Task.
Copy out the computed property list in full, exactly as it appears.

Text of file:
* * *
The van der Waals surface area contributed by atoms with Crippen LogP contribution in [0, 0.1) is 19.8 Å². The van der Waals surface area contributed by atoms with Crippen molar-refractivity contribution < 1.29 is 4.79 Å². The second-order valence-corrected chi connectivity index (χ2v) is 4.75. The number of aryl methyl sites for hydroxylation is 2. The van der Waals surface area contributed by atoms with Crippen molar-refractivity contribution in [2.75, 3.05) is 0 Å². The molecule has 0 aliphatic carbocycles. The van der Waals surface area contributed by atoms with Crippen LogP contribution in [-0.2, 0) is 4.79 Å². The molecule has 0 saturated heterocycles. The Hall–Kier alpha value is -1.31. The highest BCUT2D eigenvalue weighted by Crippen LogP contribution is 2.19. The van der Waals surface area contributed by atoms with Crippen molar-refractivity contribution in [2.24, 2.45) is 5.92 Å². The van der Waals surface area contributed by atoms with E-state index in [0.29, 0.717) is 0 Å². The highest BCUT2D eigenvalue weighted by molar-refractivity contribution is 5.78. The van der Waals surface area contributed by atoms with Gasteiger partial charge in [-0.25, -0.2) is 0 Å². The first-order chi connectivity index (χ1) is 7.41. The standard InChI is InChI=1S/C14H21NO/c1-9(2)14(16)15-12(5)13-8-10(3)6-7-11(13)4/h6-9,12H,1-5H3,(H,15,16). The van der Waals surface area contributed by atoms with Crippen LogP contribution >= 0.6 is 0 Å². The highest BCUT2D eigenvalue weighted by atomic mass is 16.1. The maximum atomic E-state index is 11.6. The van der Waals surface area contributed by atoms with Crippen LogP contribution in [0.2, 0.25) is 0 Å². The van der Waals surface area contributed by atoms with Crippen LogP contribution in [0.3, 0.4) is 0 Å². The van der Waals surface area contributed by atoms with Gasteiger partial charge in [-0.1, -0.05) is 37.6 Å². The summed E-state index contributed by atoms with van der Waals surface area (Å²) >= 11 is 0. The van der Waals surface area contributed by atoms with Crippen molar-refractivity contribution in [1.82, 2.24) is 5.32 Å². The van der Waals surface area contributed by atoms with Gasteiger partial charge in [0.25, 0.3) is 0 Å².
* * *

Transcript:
The van der Waals surface area contributed by atoms with Crippen LogP contribution in [0, 0.1) is 19.8 Å². The van der Waals surface area contributed by atoms with Crippen molar-refractivity contribution < 1.29 is 4.79 Å². The second-order valence-corrected chi connectivity index (χ2v) is 4.75. The number of aryl methyl sites for hydroxylation is 2. The van der Waals surface area contributed by atoms with Crippen molar-refractivity contribution in [2.75, 3.05) is 0 Å². The molecule has 0 aliphatic carbocycles. The van der Waals surface area contributed by atoms with Crippen LogP contribution in [-0.2, 0) is 4.79 Å². The molecule has 0 saturated heterocycles. The Hall–Kier alpha value is -1.31. The highest BCUT2D eigenvalue weighted by Crippen LogP contribution is 2.19. The van der Waals surface area contributed by atoms with Crippen molar-refractivity contribution in [2.24, 2.45) is 5.92 Å². The van der Waals surface area contributed by atoms with E-state index in [0.29, 0.717) is 0 Å². The highest BCUT2D eigenvalue weighted by molar-refractivity contribution is 5.78. The van der Waals surface area contributed by atoms with Gasteiger partial charge in [-0.25, -0.2) is 0 Å². The first-order chi connectivity index (χ1) is 7.41. The standard InChI is InChI=1S/C14H21NO/c1-9(2)14(16)15-12(5)13-8-10(3)6-7-11(13)4/h6-9,12H,1-5H3,(H,15,16). The van der Waals surface area contributed by atoms with Crippen LogP contribution >= 0.6 is 0 Å². The highest BCUT2D eigenvalue weighted by atomic mass is 16.1. The maximum atomic E-state index is 11.6. The van der Waals surface area contributed by atoms with Crippen LogP contribution in [0.2, 0.25) is 0 Å². The van der Waals surface area contributed by atoms with Crippen LogP contribution in [0.3, 0.4) is 0 Å². The van der Waals surface area contributed by atoms with Gasteiger partial charge in [-0.1, -0.05) is 37.6 Å². The summed E-state index contributed by atoms with van der Waals surface area (Å²) >= 11 is 0. The van der Waals surface area contributed by atoms with Crippen molar-refractivity contribution in [1.82, 2.24) is 5.32 Å². The van der Waals surface area contributed by atoms with Gasteiger partial charge in [0.25, 0.3) is 0 Å².